Book on the Sacrament, you know, has sold to the twentieth edition, which would have been an estate for a Bookseller.” This design was quite lost in the novelty of another ; and Sam Crook being too fortunate a Rival, I would not so much as attempt the matter.” At last, however, John's time was conne. “One Lord's-day (and I am very sensible of the sin) I was strolling about just as my fancy led me ; and stepping into Dr. Annesley's Meeting-place, where, instead of engaging my attention to what the Doctor said, I suffered both my mind and my eyes to run at random (and it is very rare but Satan can throw in a temptation when the sinner lies open for it), I soon singled out a young lady that almost charmed me dead; but having made my inquiries, I found to my sorrow she was pre-engaged. However, my friends, to keep up the humour I was in, advised me to make an experiment upon her elder Sister (they both being the Daughters of the Reverend Dr. Annesley); and the hint they gave me, as Providence would have it, made a deeper impression upon me than all the recommendations they had given me before. I disposed all matters to carry on the design with all possible dispatch. But I steered by another compass than I had done in all my former amours. And was resolved, in regard the Reverend Dr. Annesley was a man of so much sincerity and religious prudence, to mention the matter first of all to him ; and taking Mr. Isaac Brinly along with me, and Mr. Obadiah Mariat to second the proposal, the Doctor sent for Mr. Packhurst, who gave me a character that was favourable enough ; so that, having received all reasonable satisfaction of that nature, the Doctor told me, ‘ I had his free consent, if I could prevail upon his Daughter for her's ; which was more than Mr. Cockeril (deceased) could ever obtain, after a long courtship.’”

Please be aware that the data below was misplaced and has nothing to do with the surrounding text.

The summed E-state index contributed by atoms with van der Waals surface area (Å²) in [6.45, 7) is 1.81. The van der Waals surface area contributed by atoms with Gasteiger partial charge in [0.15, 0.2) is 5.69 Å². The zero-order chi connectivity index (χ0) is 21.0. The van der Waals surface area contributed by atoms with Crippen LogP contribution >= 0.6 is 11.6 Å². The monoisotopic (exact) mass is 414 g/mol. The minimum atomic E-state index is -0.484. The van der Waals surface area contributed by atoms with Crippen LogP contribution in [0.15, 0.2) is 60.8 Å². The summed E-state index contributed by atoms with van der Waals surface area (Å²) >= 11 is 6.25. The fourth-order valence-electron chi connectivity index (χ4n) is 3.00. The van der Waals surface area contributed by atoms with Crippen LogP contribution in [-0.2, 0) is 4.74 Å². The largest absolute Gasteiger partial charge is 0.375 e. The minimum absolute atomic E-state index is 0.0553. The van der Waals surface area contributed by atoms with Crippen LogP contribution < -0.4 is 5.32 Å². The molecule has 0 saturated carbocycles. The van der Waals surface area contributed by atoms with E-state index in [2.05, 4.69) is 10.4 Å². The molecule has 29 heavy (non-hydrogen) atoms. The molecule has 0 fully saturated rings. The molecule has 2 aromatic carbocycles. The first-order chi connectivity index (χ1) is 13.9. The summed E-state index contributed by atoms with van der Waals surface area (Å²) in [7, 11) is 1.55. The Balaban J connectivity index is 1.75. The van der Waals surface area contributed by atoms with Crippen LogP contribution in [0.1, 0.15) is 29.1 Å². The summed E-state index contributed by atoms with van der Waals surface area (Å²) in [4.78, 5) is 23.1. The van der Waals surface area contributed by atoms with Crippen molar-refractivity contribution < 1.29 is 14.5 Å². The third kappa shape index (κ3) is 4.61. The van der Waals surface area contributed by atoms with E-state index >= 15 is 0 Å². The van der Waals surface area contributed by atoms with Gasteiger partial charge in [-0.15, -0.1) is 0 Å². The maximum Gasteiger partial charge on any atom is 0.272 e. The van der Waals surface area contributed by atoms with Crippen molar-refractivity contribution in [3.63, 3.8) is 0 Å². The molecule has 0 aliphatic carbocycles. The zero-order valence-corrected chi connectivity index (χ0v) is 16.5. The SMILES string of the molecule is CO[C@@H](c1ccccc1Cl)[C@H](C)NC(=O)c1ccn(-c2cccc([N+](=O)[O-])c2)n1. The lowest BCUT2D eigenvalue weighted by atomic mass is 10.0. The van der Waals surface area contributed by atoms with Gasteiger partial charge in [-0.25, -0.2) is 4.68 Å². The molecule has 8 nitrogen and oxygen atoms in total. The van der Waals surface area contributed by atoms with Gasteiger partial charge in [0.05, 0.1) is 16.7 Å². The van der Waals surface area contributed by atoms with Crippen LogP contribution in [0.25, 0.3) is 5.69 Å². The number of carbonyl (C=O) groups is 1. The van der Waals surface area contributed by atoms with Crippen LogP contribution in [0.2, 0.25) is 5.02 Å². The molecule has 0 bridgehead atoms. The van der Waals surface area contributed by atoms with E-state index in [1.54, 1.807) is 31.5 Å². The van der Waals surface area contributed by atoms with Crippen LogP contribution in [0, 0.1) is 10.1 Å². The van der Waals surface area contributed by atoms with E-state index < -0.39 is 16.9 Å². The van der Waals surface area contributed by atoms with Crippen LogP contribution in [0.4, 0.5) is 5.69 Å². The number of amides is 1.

The modest Bibliopole seems never to have been troubled with any misgivings in regard to his own qualifications for gaining the affections of Miss Annesley, on whom and himself, from the commencement of their flirtation, he bestows the Arcadian names of Iris and Philaret. After a few months of delay, during which it seems to have been Dunton's custom to sup every evening at the doctor's—the fair Iris at length consented to make him the happiest of men—they were married on the 3d of August, 1682, in All-hallow's church, by Dr William Lewis—having listened the same morning to a preparatory sermon preached by the bride's father. We cannot afford room for Mr Dunton's abstract